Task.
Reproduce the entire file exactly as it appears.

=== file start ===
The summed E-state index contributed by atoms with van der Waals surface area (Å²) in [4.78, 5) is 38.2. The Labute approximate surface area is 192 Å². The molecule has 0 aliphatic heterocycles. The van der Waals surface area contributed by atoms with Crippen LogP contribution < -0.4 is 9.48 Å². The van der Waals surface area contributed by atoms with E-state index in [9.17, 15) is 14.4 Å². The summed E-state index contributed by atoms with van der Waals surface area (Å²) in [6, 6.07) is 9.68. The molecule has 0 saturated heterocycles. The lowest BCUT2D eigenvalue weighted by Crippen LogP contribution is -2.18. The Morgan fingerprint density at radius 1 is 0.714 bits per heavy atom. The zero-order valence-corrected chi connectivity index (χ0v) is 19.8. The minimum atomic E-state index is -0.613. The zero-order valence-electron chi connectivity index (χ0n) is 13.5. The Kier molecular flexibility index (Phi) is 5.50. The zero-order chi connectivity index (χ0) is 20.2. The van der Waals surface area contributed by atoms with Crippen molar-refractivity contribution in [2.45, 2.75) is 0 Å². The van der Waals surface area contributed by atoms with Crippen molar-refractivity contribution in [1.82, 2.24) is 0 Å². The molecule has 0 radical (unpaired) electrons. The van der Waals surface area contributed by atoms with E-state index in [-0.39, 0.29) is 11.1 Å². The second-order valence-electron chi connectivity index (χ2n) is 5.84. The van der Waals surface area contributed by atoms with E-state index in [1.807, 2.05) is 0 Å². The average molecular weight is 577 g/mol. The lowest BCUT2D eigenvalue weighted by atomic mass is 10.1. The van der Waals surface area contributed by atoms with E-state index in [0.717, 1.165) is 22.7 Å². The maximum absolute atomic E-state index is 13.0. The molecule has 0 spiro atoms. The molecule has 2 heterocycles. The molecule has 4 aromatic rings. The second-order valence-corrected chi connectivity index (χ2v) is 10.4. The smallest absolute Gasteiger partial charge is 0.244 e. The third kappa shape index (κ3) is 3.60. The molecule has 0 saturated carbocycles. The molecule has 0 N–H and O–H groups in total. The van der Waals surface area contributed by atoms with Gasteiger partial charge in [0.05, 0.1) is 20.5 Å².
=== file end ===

The summed E-state index contributed by atoms with van der Waals surface area (Å²) in [4.78, 5) is 38.2. The Labute approximate surface area is 192 Å². The molecule has 0 aliphatic heterocycles. The van der Waals surface area contributed by atoms with Crippen LogP contribution < -0.4 is 9.48 Å². The van der Waals surface area contributed by atoms with E-state index in [9.17, 15) is 14.4 Å². The summed E-state index contributed by atoms with van der Waals surface area (Å²) in [6, 6.07) is 9.68. The molecule has 0 saturated heterocycles. The lowest BCUT2D eigenvalue weighted by Crippen LogP contribution is -2.18. The Morgan fingerprint density at radius 1 is 0.714 bits per heavy atom. The zero-order valence-corrected chi connectivity index (χ0v) is 19.8. The minimum atomic E-state index is -0.613. The zero-order valence-electron chi connectivity index (χ0n) is 13.5. The Kier molecular flexibility index (Phi) is 5.50. The zero-order chi connectivity index (χ0) is 20.2. The van der Waals surface area contributed by atoms with Crippen molar-refractivity contribution in [2.45, 2.75) is 0 Å². The van der Waals surface area contributed by atoms with Crippen molar-refractivity contribution in [1.82, 2.24) is 0 Å². The molecule has 0 radical (unpaired) electrons. The van der Waals surface area contributed by atoms with E-state index in [-0.39, 0.29) is 11.1 Å². The second-order valence-electron chi connectivity index (χ2n) is 5.84. The van der Waals surface area contributed by atoms with E-state index in [1.807, 2.05) is 0 Å². The average molecular weight is 577 g/mol. The lowest BCUT2D eigenvalue weighted by atomic mass is 10.1. The van der Waals surface area contributed by atoms with E-state index in [0.717, 1.165) is 22.7 Å². The maximum absolute atomic E-state index is 13.0. The molecule has 0 spiro atoms. The molecule has 2 heterocycles. The molecule has 4 aromatic rings. The second-order valence-corrected chi connectivity index (χ2v) is 10.4. The smallest absolute Gasteiger partial charge is 0.244 e. The third kappa shape index (κ3) is 3.60. The molecule has 0 saturated carbocycles. The molecule has 0 N–H and O–H groups in total. The van der Waals surface area contributed by atoms with Gasteiger partial charge in [0.05, 0.1) is 20.5 Å².